It might be that I don't know enough about the history and philosophy of libraries to hold forth on the topic, but I do know a committed, civic-minded, performance-driven librarian whose budget just passed yesterday, and who does a lot of personal good for the town where she works. And while I mostly didn't like the crotchety old ladies who ran MY library growing up, you'd've had to pry me out of there with a, like, a Twinkie or something if you wanted me to stop reading or shuffling my feet along the carpet and then touching the abstract bronze to get a shock. If I'd had a librarian who resembled this one, I might've been a lot better-read and a lot thinner (because, I guess the joke here is that someone was always prying me out of the library with Twinkies, I don't know).
So also there's Nancy Pearl...is she a phenomenon of Seattle, or does she make Seattle? Does it matter? Could I make a more obvious and done-to-death librarian-outsider reference? Anyway, from what I hear about the ALA conferences, Ms. Pearl comes out on stage through a burst of dry-ice smoke in a rhinestone-covered suit wearing a giant pair of cat's-eye glasses and the hall goes freaking nuts, and there's a reason for that and it's books.
But not just books. Most librarians have something a little off about them -- and I know how many of you there are out there, and that one or more of you might be reading this, and I want to be on record that "a little off" is JUST FINE WITH ME, but really, admit it -- and it's that slight touch of the mystic, a little witch-doctorishness that comes with knowing how to know...and I suspect that people either respect that or fear it.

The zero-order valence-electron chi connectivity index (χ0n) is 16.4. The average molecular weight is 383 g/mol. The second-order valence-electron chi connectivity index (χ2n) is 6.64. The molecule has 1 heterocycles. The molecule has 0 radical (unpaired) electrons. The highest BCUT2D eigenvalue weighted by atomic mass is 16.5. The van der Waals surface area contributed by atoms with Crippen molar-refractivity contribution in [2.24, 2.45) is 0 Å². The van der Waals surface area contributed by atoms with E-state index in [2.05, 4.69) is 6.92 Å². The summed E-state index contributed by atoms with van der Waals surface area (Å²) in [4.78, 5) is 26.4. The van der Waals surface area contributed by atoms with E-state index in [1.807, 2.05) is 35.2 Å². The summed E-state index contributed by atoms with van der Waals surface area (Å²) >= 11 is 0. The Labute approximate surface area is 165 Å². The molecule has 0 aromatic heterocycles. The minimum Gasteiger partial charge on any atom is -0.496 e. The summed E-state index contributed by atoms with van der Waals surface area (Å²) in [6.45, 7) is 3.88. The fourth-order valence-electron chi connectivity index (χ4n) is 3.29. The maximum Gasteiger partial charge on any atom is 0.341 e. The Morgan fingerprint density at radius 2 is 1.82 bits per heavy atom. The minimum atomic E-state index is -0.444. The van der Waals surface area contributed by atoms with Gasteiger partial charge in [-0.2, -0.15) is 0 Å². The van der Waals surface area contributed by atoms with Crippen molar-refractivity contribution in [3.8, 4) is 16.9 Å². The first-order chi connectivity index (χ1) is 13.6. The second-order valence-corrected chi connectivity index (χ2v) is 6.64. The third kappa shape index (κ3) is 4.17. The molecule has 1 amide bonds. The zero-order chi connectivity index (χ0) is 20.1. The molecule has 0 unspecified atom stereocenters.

And that fear might be the only reason that every library budget in the country doesn't pass with flying colors, the only reason that governments aren't building ever bigger, better public libraries, with huge windows and quiet rooms, auditoriums and exceptional collections, brand-new best-sellers gleaming in their ranks, tried and true classics lovingly stored alphabetically, the runic Dewey Decimal system ranging far and wide over human inquiry, placing all thought on an equal footing. Fear because knowledge is scary. You know why? I have to go back to Spidey, here, but with great power comes great responsibility. Once you know something -- say, about Darfur, global warming, evolution, the Tuskeegee study or where your own sewage goes when you flush, you can't un-know it. And even if you don't do something -- change your behavior, donate to a cause, enlist, quit your job, stop flushing so much -- you feel that nagging sense that you should be doing something. That nagging is discomforting. We like comfort. And that's why libraries inspire fear.
I guess they should. But in the meantime, you can also use them to escape, and that's just as important. So go ye forth, and get ye to your local public library, and kiss the industrial carpet, shake hands with the reference librarian, scream "thank you!" as loud as they'll let you (hint: not very) and take out a book. You'll be glad you did.